In field research that spanned nearly 40 years, McKnight embodied the fundamental truth that you cannot do good anthropology if you do not have empathy for the people themselves. He listened to them, became their close friend, and thus was able to speak of them in very human terms. He was forever telling stories that illustrated that Aboriginals were not mere actors in some anthropological set-piece. For him, they were never material to illustrate this or that anthropological theory, for they were above all human beings.
This is one of the reasons that he was so committed to empirically grounded ethnographic fieldwork. He understood that theoretical insight must always emerge from the details, and not the other way round. His stories about his fieldwork, and his writings, captured the small events, the everyday relationships and arguments that allow the listener or reader to transcend the superficial elements of Aborigine culture. Australian Aborigines were, ultimately, always people caught in webs of their own making, trying their best to sort it all out.
It was McKnight's strength that he waited until the latter part of his life to write his major books, long after he had understood Aborigines in any conventional anthropological sense - when he had become wise enough to understand from his own life experiences how they felt. He was one of our best ethnographers because he knew the details, theirs and his, that allowed him to feel their world. He was a man whose country was the heart.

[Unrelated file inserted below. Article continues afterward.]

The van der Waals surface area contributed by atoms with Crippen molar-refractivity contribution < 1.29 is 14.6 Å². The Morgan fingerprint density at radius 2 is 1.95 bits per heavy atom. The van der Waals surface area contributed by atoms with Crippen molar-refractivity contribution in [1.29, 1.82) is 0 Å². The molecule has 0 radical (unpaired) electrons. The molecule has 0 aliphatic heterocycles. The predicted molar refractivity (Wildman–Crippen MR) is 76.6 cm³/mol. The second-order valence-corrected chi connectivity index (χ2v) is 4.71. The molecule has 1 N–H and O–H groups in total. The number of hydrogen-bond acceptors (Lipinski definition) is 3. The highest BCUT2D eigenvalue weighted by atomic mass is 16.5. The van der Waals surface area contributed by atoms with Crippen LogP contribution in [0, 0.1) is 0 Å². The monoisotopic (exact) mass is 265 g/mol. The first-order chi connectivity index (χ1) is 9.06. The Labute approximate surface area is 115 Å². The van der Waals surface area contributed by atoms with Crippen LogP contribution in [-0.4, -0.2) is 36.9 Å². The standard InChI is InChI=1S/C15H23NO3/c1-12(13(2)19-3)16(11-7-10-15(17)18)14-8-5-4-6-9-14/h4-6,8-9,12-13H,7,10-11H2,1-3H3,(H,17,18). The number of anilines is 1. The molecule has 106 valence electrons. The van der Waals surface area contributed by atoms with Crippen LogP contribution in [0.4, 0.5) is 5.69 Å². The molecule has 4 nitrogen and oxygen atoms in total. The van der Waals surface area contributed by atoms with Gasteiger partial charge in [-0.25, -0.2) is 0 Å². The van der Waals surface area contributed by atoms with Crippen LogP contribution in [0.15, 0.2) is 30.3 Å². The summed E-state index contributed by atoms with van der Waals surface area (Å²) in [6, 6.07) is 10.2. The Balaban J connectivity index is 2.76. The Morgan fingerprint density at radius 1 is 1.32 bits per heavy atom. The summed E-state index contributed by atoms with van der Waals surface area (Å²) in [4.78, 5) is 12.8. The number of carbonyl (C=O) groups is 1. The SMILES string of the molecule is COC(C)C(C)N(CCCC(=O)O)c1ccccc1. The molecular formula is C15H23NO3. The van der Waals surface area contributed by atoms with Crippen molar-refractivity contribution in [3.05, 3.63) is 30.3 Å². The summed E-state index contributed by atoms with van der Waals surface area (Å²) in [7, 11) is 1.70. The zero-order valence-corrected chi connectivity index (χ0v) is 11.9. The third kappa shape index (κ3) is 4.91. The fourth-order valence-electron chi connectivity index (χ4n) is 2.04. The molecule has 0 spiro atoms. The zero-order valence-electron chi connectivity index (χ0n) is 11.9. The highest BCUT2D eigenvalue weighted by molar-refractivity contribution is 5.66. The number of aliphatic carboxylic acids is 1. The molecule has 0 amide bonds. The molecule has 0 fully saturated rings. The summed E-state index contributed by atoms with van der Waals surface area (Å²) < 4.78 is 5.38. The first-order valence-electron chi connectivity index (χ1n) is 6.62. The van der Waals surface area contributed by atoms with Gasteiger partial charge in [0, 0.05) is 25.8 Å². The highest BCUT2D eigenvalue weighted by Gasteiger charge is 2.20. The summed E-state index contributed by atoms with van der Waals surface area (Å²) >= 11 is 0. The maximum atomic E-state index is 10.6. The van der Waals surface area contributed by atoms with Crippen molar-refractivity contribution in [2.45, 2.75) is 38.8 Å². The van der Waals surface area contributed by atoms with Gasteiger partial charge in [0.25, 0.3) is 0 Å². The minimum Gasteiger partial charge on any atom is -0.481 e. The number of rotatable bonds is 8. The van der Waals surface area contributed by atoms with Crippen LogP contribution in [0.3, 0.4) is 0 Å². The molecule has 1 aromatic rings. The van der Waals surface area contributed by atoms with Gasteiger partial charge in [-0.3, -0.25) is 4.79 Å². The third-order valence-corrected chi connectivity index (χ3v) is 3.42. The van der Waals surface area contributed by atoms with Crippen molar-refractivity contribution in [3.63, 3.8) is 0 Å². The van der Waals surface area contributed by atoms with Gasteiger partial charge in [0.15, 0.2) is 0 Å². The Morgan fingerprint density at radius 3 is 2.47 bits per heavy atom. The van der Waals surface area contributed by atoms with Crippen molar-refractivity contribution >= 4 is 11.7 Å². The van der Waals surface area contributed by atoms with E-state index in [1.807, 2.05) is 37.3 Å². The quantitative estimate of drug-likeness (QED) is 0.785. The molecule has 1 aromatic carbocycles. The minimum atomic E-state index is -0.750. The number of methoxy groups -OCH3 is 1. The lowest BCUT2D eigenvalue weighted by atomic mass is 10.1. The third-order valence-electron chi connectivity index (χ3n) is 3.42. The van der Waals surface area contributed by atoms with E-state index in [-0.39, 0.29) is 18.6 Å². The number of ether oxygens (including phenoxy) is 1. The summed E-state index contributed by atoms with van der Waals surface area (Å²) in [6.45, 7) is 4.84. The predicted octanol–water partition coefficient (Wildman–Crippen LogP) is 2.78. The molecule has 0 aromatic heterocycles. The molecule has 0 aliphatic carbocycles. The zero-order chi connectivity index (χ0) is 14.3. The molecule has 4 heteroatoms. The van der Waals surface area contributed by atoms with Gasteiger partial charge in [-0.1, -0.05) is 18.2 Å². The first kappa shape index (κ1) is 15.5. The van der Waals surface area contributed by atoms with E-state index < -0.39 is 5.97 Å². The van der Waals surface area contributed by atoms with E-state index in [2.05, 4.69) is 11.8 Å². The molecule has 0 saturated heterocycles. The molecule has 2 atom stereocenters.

Claude Lévi-Strauss once remarked that Aborigines were mathematically precise in thinking about their societies. This was his conclusion in his elegant formal analysis of the complex subsection systems they used for the calculating of correct marriages. For decades after he made this pronouncement, other anthropologists tried to find an all-encompassing formal system that might unite all categories through which Aboriginals thought about their social relationships. David McKnight's fundamental contribution to Aboriginal studies was to recognise that such a feat was impossible, for the Aborigines did not have, nor recognise, such an integrated model of society.
It was only if one examined a single dimension of their categorisation of relationships, as Lévi-Strauss did, that one could find, in the purely formal sense, an ordering that was precise and mathematical. Rather, as McKnight disclosed, for Aborigines, one set of rules, linked to one way of ordering social relationships, such as their sub-section systems, often enough contradicted the next. In real life Aborigines daily debated and argued over which set of obligations should prevail, for each classification carried its own individual perspective. Two people could be related through genealogy in one way, and through section terminology in another. Their social life could not be reduced to a formal principle of order, for it was not mathematical unity they privileged, but ambiguity, and complexity. Lévi-Strauss, in admiration, came to embrace McKnight's solution.